- Good characters: this is the lynchpin of any good show: a cast of characters that the audience can fall in love with, root for, and explore the world in.
- Optimism. There's been a lot of gritty and grim shows out there, and there was a piece that I read recently about how Hollywood is looking for the next Ted Lasso — an optimistic show that makes audiences feel good. I feel like science fiction could use the same.
- Finally, pretty visuals. The Hubble Space telescope brings us plenty of stunning images of space. Let's see some of that make it out to these stories.
One way to look at this is to look at what the established franchises are doing. While watching Star Trek: Discovery with my wife a couple of months ago, we noted that the series is certainly a “Star Trek” show, in that it has all the trappings of that world (the organizations, aliens, uniforms, and technologies), there were times when it felt as though it was a science fiction series that had been proposed, but then reskinned with those familiar elements. Star Wars: The Mandalorian feels pretty similar: you could pitch a story about a bounty hunter in space, but when you layer on the world of Star Wars, you bring in a lot of the existing look and feel that fans are familiar with.
This is an area where the history and mythology of a long-running, established franchise — and even established genre — cuts both ways. On one hand, you’ve got the established world and elements that make it up, which provides its storytellers some framework to build up their universe. They don't have to build from scratch, and it helps to set audience expectations.
On the other hand, it can be a constraint: a writer who might have an interesting story that doesn’t quite fit in the world, or contradicts something. Established canon creates an internal momentum.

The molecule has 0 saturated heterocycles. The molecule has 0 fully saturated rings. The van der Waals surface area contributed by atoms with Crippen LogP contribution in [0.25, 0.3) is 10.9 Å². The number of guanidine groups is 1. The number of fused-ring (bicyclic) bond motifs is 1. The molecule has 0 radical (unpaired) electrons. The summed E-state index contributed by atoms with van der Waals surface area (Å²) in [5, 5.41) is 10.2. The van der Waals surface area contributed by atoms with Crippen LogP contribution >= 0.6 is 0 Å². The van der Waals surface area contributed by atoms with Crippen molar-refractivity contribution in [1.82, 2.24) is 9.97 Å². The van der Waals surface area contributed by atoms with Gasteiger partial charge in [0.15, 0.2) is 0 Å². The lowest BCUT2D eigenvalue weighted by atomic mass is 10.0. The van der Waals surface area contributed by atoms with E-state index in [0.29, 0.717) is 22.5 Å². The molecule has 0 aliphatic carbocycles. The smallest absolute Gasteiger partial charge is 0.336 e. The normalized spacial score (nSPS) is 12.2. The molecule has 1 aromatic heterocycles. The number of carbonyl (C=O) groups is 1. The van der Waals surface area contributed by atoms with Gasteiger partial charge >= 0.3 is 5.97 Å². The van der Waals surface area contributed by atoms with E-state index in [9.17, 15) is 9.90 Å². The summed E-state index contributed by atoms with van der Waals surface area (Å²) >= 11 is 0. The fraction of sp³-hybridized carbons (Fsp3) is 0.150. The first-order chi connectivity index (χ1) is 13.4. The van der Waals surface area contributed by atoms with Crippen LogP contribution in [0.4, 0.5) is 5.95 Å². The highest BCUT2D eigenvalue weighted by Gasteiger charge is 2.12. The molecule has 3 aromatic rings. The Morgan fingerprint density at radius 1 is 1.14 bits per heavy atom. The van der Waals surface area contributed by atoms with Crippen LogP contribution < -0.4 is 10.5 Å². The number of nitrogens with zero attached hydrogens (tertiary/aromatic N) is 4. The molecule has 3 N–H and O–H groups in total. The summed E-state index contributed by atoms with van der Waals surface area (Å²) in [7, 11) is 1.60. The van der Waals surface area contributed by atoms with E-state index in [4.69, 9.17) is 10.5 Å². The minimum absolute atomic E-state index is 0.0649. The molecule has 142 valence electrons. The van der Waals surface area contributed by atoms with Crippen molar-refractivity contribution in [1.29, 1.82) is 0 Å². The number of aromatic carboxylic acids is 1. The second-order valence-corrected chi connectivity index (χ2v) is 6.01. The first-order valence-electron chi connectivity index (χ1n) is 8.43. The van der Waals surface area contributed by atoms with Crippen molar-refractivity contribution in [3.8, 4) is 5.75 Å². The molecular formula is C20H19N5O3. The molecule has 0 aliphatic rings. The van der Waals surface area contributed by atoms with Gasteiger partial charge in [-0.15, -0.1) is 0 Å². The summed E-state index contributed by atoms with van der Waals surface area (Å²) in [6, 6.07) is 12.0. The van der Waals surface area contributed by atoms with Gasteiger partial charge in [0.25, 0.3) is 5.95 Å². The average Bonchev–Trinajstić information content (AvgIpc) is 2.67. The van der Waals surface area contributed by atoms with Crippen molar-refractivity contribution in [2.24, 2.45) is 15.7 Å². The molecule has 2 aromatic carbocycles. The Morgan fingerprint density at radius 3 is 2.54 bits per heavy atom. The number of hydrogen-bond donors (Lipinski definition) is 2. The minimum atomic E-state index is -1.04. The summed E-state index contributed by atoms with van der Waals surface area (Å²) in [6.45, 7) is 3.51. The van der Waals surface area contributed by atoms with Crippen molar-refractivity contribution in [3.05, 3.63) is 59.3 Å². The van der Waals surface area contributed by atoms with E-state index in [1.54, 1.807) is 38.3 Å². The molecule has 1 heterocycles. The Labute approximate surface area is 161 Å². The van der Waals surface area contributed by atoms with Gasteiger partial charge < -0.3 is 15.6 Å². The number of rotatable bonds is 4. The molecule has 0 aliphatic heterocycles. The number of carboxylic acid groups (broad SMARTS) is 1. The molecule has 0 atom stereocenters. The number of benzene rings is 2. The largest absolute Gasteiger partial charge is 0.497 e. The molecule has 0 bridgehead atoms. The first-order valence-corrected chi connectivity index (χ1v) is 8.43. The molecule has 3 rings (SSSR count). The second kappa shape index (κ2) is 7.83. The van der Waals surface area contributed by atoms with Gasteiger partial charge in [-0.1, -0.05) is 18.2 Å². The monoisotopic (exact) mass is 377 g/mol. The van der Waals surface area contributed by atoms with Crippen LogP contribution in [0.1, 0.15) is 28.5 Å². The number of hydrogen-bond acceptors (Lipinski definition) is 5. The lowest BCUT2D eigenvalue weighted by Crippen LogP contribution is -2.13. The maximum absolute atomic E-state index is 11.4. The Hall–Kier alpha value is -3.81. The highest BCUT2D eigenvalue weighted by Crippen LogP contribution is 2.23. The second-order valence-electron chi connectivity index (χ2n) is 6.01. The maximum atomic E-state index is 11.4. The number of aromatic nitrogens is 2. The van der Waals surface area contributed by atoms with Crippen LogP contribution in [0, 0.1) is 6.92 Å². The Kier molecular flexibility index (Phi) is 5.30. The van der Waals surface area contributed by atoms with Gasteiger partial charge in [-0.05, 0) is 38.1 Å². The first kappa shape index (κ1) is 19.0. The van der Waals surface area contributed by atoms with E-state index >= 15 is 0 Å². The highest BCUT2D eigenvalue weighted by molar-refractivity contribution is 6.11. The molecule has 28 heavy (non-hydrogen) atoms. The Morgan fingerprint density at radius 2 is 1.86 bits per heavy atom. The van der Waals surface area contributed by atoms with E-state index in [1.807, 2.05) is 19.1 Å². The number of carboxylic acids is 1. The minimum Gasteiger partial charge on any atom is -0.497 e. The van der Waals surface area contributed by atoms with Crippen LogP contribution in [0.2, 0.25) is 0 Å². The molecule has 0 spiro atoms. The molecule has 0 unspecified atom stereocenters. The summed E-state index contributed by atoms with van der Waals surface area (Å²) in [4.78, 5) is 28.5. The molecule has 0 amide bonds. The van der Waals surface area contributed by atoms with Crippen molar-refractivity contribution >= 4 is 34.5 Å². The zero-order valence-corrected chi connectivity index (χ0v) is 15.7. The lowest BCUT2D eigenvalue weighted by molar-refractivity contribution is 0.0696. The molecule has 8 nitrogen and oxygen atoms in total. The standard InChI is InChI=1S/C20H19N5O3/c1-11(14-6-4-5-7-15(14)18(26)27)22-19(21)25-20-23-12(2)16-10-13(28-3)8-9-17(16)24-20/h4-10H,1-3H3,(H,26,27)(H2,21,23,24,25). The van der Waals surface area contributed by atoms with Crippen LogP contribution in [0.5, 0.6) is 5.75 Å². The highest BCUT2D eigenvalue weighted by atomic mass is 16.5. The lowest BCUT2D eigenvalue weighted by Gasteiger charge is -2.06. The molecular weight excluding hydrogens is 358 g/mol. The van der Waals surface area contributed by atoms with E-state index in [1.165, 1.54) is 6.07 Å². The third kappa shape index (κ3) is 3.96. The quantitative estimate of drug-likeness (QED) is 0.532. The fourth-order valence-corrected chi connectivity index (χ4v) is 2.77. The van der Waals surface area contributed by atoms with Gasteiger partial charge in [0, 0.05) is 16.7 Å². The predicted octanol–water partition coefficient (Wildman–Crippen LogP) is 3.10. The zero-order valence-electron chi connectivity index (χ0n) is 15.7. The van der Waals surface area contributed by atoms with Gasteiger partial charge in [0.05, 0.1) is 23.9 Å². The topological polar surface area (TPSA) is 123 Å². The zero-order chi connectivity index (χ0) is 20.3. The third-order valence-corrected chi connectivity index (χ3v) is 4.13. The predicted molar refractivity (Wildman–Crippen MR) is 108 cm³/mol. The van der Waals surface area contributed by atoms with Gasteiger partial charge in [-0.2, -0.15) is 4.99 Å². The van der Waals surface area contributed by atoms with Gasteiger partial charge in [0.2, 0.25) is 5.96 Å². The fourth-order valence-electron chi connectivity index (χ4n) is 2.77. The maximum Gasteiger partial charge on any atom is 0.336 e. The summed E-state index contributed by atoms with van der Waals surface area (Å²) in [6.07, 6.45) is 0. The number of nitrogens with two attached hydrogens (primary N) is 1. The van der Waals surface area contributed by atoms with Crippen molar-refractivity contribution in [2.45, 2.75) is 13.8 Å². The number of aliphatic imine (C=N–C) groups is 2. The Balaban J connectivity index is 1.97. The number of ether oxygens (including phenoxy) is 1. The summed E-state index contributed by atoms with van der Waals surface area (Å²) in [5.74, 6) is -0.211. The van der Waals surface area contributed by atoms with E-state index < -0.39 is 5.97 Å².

Another way is to look at what shows have been doing this sort of thing already: the Syfy Channel's Dark Matter and Killjoys were two shows that came out a couple of years ago (as well as Vagrant Queen), which I thought fit this model, even if the network didn't feel as though it was getting the same amount of resources (money) as projects like The Expanse or Nightflyers.
Dark Matter was a fun show with a really great premise: what happens when a group of people wake up on a spaceship without their memories, only to discover that they're actually the worst people in the galaxy? It blended a bit of the serialization that was needed for this type of story along with the character-centric focus that allowed us to follow them through the world. Creator Joseph Mallozzi came out of the Stargate franchise, and I think that shows: we've got a group of relatable characters front and center. (I'm hopeful that his efforts to put together a miniseries to finish out the series will pan out.)
So what might a new space opera series look like? Putting aside entertainment trends and audience preferences, what would a high-concept, fun space opera look like today?